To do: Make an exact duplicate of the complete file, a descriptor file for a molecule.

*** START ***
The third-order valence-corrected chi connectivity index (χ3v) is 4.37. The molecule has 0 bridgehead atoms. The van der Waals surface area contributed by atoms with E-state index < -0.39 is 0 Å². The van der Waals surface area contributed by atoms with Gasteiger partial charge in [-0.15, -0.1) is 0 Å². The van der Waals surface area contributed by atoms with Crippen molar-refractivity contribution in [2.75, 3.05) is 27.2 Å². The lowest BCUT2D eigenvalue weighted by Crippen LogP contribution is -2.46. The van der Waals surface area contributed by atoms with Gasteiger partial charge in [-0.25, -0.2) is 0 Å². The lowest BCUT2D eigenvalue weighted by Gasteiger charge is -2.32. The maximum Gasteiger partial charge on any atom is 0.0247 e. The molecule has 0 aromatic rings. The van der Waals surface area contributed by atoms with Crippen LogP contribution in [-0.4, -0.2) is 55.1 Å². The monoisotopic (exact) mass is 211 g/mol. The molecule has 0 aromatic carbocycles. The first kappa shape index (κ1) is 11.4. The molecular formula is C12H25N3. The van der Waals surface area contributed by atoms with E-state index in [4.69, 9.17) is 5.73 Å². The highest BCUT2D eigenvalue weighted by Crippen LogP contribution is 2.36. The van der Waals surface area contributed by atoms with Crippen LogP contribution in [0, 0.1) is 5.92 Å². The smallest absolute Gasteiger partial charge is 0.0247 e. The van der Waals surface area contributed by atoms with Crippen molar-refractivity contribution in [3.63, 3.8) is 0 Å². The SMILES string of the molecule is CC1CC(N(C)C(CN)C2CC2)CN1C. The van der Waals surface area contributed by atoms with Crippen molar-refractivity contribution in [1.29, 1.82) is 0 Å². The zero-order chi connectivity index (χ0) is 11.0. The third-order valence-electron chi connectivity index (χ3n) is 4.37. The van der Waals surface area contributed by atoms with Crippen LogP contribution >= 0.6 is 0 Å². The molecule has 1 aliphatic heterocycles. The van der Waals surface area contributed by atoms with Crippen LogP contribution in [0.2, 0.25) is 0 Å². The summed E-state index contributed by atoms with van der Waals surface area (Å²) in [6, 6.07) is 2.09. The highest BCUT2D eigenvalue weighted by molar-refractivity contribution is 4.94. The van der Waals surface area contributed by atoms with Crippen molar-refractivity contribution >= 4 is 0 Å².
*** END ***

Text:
The third-order valence-corrected chi connectivity index (χ3v) is 4.37. The molecule has 0 bridgehead atoms. The van der Waals surface area contributed by atoms with E-state index < -0.39 is 0 Å². The van der Waals surface area contributed by atoms with Gasteiger partial charge in [-0.15, -0.1) is 0 Å². The van der Waals surface area contributed by atoms with Crippen molar-refractivity contribution in [2.75, 3.05) is 27.2 Å². The lowest BCUT2D eigenvalue weighted by Crippen LogP contribution is -2.46. The van der Waals surface area contributed by atoms with Gasteiger partial charge in [-0.25, -0.2) is 0 Å². The lowest BCUT2D eigenvalue weighted by Gasteiger charge is -2.32. The maximum Gasteiger partial charge on any atom is 0.0247 e. The molecule has 0 aromatic rings. The van der Waals surface area contributed by atoms with Crippen LogP contribution in [-0.4, -0.2) is 55.1 Å². The monoisotopic (exact) mass is 211 g/mol. The molecule has 0 aromatic carbocycles. The first kappa shape index (κ1) is 11.4. The molecular formula is C12H25N3. The van der Waals surface area contributed by atoms with E-state index in [4.69, 9.17) is 5.73 Å². The highest BCUT2D eigenvalue weighted by Crippen LogP contribution is 2.36. The van der Waals surface area contributed by atoms with Crippen LogP contribution in [0, 0.1) is 5.92 Å². The smallest absolute Gasteiger partial charge is 0.0247 e. The van der Waals surface area contributed by atoms with Crippen molar-refractivity contribution in [3.63, 3.8) is 0 Å². The SMILES string of the molecule is CC1CC(N(C)C(CN)C2CC2)CN1C. The van der Waals surface area contributed by atoms with Crippen molar-refractivity contribution in [1.29, 1.82) is 0 Å². The zero-order chi connectivity index (χ0) is 11.0. The third-order valence-electron chi connectivity index (χ3n) is 4.37. The van der Waals surface area contributed by atoms with Crippen LogP contribution >= 0.6 is 0 Å². The molecule has 1 aliphatic heterocycles. The van der Waals surface area contributed by atoms with Crippen LogP contribution in [0.2, 0.25) is 0 Å². The summed E-state index contributed by atoms with van der Waals surface area (Å²) in [6, 6.07) is 2.09. The highest BCUT2D eigenvalue weighted by molar-refractivity contribution is 4.94. The van der Waals surface area contributed by atoms with Crippen molar-refractivity contribution >= 4 is 0 Å².